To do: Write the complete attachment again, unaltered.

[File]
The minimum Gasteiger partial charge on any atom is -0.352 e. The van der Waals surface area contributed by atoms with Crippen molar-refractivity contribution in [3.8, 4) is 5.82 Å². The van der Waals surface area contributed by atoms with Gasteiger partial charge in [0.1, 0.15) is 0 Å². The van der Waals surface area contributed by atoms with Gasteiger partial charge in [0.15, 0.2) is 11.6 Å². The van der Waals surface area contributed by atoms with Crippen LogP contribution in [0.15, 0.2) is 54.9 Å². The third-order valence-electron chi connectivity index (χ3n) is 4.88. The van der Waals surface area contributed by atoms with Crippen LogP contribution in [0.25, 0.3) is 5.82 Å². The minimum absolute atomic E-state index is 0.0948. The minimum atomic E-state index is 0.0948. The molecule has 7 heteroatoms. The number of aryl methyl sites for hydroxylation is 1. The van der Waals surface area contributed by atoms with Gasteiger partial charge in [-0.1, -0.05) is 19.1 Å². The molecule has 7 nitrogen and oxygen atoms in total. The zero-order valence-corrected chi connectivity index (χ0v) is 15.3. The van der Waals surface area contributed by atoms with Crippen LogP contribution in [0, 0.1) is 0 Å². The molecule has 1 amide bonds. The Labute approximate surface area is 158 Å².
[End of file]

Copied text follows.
The minimum Gasteiger partial charge on any atom is -0.352 e. The van der Waals surface area contributed by atoms with Crippen molar-refractivity contribution in [3.8, 4) is 5.82 Å². The van der Waals surface area contributed by atoms with Gasteiger partial charge in [0.1, 0.15) is 0 Å². The van der Waals surface area contributed by atoms with Gasteiger partial charge in [0.15, 0.2) is 11.6 Å². The van der Waals surface area contributed by atoms with Crippen LogP contribution in [0.15, 0.2) is 54.9 Å². The third-order valence-electron chi connectivity index (χ3n) is 4.88. The van der Waals surface area contributed by atoms with Crippen LogP contribution in [0.25, 0.3) is 5.82 Å². The minimum absolute atomic E-state index is 0.0948. The minimum atomic E-state index is 0.0948. The molecule has 7 heteroatoms. The number of aryl methyl sites for hydroxylation is 1. The van der Waals surface area contributed by atoms with Gasteiger partial charge in [-0.1, -0.05) is 19.1 Å². The molecule has 7 nitrogen and oxygen atoms in total. The zero-order valence-corrected chi connectivity index (χ0v) is 15.3. The van der Waals surface area contributed by atoms with Crippen LogP contribution in [0, 0.1) is 0 Å². The molecule has 1 amide bonds. The Labute approximate surface area is 158 Å².